While the world grapples with terrorism, poverty, AIDS, disease and famine, a group of Japanese are busy researching ways to reduce the stress level in fish so that they taste better when served on a plate. The tuna is a highly valued delicacy, often eaten raw or lightly cooked. It is a vigorous fish which struggles wildly when caught alive to be prepared by the chef. The more vigorous it struggles, the fresher it is. However, scientists discover that the struggle causes the fish to be stressed, thus reducing its flavour and value.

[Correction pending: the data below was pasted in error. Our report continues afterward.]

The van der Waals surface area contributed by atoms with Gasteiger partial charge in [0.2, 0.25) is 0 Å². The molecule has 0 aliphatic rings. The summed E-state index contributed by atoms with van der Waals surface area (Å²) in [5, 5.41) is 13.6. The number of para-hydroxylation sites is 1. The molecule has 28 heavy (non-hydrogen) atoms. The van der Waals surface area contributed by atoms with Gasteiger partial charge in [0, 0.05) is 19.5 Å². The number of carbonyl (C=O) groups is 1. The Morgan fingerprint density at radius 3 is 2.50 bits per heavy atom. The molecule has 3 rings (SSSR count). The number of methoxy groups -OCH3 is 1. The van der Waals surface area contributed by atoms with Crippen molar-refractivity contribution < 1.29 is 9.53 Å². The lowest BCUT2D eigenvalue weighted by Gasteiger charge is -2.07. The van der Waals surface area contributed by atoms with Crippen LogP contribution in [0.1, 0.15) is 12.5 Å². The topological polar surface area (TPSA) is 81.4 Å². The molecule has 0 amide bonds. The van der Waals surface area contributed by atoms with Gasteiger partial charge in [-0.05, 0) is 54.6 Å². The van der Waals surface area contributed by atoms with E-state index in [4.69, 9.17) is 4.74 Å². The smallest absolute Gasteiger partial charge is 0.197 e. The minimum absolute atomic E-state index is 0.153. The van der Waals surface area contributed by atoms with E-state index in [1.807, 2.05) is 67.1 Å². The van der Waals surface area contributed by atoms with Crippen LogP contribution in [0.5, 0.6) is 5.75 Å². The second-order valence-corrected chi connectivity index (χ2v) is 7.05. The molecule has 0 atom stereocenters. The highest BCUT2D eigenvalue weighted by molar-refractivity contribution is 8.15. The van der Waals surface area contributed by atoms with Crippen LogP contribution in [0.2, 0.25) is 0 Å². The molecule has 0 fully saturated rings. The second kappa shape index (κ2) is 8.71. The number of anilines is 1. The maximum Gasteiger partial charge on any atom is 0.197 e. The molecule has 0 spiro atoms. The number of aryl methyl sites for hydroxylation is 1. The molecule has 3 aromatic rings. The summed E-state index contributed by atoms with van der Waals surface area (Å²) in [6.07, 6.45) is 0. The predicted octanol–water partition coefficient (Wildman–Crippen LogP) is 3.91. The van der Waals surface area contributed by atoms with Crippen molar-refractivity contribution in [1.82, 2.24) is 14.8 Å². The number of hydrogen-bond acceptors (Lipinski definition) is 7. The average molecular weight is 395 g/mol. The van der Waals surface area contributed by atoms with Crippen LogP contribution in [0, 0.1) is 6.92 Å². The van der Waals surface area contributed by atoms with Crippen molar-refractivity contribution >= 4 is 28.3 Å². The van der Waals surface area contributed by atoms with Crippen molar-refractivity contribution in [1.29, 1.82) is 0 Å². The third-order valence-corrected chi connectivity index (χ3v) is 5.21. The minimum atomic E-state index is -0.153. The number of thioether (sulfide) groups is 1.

Japan, well-known for its culinary peculiarity and idiosyncrasy, wants to overcome this perplexing problem. But why do the Japanese get so stressed over a tuna? The Japanese decidedly have a higher level of stress compared to the distressed fish. The solution is after all quite obvious and simple: kill the fish quickly to reduce its stress. And ours.